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View of “Ryan Gander,” 2018. Ground: The rebalance of mass inequalities (detail), 2018. Center: The Self Righting of All Things (detail), 2018. Photo: Jack Hems.

Ryan Gander

Lisson Gallery / Houldsworth

View of “Ryan Gander,” 2018. Ground: The rebalance of mass inequalities (detail), 2018. Center: The Self Righting of All Things (detail), 2018. Photo: Jack Hems.

Is Ryan Gander, now in his early forties, going through a period of midlife reflection? His recent work—which makes use of elements, such as design objects, figurative sculpture, and storytelling, already familiar from his multimedia practice but more grown-up and serious in tone—confronts existential questions about the passage of time. For his exhibition “The Self Righting of All Things,” he spoke with a mathematician and teamed up with close family members to show how the physical universe and human world are ruled by an innate order that returns to harmony without intervention. Sharing a piece of advice that has regularly been given to the artist by his father—“Let the world take a turn”—a motivational poster encouraged viewers to trust in time, rather than try to run against it.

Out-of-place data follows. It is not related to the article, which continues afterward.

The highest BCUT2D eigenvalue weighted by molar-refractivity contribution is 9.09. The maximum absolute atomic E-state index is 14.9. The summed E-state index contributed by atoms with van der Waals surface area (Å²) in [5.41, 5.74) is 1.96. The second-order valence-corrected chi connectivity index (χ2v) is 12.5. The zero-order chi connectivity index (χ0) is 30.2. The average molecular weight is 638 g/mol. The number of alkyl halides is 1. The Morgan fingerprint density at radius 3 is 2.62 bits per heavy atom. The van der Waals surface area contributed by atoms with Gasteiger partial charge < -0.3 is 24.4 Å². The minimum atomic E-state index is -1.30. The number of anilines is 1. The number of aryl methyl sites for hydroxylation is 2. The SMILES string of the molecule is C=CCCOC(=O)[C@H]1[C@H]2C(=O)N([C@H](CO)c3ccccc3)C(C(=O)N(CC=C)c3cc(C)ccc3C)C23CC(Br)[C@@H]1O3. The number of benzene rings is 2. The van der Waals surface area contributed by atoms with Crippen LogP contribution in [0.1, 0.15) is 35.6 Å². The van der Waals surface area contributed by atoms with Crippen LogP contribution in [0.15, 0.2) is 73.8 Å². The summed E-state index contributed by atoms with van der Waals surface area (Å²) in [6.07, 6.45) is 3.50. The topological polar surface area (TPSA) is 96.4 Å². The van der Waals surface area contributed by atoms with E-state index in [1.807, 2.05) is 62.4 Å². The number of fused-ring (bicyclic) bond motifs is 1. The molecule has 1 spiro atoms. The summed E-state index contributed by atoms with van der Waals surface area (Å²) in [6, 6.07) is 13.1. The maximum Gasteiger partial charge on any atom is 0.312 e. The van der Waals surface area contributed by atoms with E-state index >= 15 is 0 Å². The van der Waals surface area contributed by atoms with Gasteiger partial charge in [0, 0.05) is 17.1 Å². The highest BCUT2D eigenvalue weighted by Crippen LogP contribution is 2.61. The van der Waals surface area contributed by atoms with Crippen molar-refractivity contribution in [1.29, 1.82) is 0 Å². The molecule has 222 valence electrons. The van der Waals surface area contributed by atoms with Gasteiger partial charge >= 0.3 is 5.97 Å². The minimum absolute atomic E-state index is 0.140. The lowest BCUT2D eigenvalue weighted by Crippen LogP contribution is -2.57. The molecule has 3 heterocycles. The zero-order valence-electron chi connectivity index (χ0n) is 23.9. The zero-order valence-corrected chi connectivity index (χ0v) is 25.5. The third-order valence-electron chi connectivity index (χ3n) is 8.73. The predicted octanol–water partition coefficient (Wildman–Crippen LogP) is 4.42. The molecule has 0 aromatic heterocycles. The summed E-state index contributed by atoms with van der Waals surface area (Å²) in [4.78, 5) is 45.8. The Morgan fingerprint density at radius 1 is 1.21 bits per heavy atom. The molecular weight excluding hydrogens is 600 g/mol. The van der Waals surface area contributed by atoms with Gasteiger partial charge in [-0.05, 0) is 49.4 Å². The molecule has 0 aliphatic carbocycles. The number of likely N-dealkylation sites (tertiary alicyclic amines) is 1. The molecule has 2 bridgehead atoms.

In the installation Notes on Nothing—Watching Oneself Fall, 2018, flip-disc

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